See what’s coming up on on the BCSA’s Events Calendar.
From Fatra to Merkur, Czech toys have a long and successful history both in their homeland and abroad. The early 20th century saw their story begin, and it has been intensively explored and developed since then. Drawing attention to unique Czech craftmanship, the “Mini Wonders” exhibition presents modern toy design as well as designs dating back almost a hundred years. Since the first design was born in 1920, Czech toys have made a name for themselves internationally. They saw an…Find out more »
Czech fashion is slowly but surely making its way to national and international recognition. Czech designers are showcasing their collections at fashion weeks around the globe; some of them are working for the world's most prestigious brands. So where can one purchase some of this original work and is it actually wearable? Tereza Porybna, director of Czech Centre London and lover of small independent fashion brands, will offer her own virtual tour of Prague's fashion scene with particular tips and…Find out more »
Curator Adam Stech of the Czech creative collective OKOLO will talk about the communist era Hotel Praha in Prague, demolished in 2014. Focusing on the strong design legacy and the phenomenon known as “total work of art” (Gesamtkunstwerk), where architecture, design and art became one all-embracing art concept, Stech will present several other projects by leading Czech architects and designers, working between 1945 and 1989. Taking place in the iconic brutalist building of the Slovak Embassy, visitors will have a…Find out more »
Schubert’s single quartet movement is a heartfelt fragment, while the troubled ‘Rosamunde’ quartet’s slow movement borrows a well-known theme from some incidental music. Conversely, Dvorak transferred a memorable theme from his final quartet to his symphonic poem A Hero’s Song. Franz Schubert: String Quartet in A minor D804 'Rosamunde' Antonin Dvorak: String Quartet No. 14 in A flat Op. 105 Tickets £40 £35 £30 £25 £18 Bookings are subject to a £3 booking fee. This fee covers the whole booking…Find out more »
International diplomacy stopped working. A new breed of authoritarian ruler emerged, contemptuous of the rules of diplomacy and collective security, and willing to lie and bully to build power and influence. Europe’s democracies were confused and defensive. It is 1938 and Germany is putting pressure on Czechoslovakia. Join David Vaughan and Michael Tate in a discussion of the use and abuse of radio, the new media of the 1930s. David Vaughan is a writer and broadcaster. His second book, Hear…Find out more »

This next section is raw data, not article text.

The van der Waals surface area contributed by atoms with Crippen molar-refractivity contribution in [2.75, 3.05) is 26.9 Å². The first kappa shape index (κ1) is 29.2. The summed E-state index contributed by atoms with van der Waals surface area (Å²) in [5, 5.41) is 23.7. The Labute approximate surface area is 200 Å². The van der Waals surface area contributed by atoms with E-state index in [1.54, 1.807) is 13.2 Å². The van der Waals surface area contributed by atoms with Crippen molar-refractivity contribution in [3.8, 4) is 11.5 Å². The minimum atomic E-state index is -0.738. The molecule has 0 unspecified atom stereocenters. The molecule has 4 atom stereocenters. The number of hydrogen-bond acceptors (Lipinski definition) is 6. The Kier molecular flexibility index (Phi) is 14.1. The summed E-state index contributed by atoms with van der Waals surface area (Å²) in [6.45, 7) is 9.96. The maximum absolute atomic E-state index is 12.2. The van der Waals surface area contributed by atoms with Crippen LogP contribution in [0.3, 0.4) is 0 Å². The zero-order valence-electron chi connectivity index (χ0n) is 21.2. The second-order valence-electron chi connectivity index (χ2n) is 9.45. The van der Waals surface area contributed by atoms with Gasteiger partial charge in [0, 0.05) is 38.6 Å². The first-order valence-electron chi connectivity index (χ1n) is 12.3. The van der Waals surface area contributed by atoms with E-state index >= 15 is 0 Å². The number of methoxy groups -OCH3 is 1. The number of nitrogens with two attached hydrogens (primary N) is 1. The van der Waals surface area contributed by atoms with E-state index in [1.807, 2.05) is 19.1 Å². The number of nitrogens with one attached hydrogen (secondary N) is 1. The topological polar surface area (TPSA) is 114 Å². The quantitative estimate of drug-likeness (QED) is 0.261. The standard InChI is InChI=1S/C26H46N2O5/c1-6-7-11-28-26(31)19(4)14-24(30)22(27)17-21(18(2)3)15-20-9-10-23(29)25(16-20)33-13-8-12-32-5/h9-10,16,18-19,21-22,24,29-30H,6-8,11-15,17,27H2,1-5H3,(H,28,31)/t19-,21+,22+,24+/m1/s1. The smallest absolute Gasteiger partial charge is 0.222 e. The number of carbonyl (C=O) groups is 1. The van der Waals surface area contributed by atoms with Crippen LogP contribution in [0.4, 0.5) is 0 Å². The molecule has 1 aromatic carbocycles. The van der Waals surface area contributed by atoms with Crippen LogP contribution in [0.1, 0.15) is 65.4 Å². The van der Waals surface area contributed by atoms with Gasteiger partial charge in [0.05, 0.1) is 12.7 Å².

Idiom, a column of 8,000 books in the vestibule of Prague Municipal Library created in 1998 by Slovak artist Matej Kren The BCSA is organising a novel event that will take place at the Czechoslovak National House in West Hampstead. Come and pit your wits in teams of up to eight with Slovaks, Czechs and Brits! If you don't have a team, we'll do our best to put you in one. Our experienced quiz masters, Simon and Nichola,…Find out more »
Miriam and her granddad are making a cabaret together. They’re the perfect double act: He’s got the stories, she loves telling them, and they both have a flair for the theatrical. The only problem is - they’ve never met. And he’s been dead for 37 years. Laco Kalina was a dramaturg, satirist, collector of jokes and writer of cabarets, born in Slovakia in 1913 and died in Germany in 1981. He survived the fascists only to be imprisoned by the…Find out more »
A witty farce about the French prime minister’s parrot, a witness to the Munich Conference, who reveals its secrets decades later, wounded national pride and the perils of filmmaking. Sir P, a 90-year-old parrot who once belonged to the French prime minister responsible for signing the 1938 Munich Agreement which forced Czechoslovakia to cede much of its borders to Germany, finds himself at a press conference in Prague as a living relic of the time. Repeating the controversial statements of…Find out more »
An illustrated talk by Jana Buresova Czechoslovakia was headline news in 1938/39, yet little was known about its cultural heritage. Patriotic exiles in Britain determined to remedy this through multi-faceted entities such as the Czechoslovak Institute, graced by Queen Elizabeth, Queen consort, who attended an exhibition of Wenceslaus Hollar’s engravings. It also hosted contemporary artists such as Friedrich Feigl, Marie-Louise von Motieczky, sculptor Mary Duras and musicians including Vilem Tausky. But the Communist-inspired Czechoslovak-British Friendship Club, the Czechoslovak Army’s Sokol…Find out more »
Join us and have a fun evening chatting to friendly people. Czech and Slovak food and drinks are available from the restaurant and bar. Anybody with Czech or Slovak connections or interests is welcome to our monthly socials to meet, chat and get to know each other a little better in a relaxed and informal gathering. We usually have about a dozen people there at various times during the evening but, whatever the number, there will be good conversations for…Find out more »
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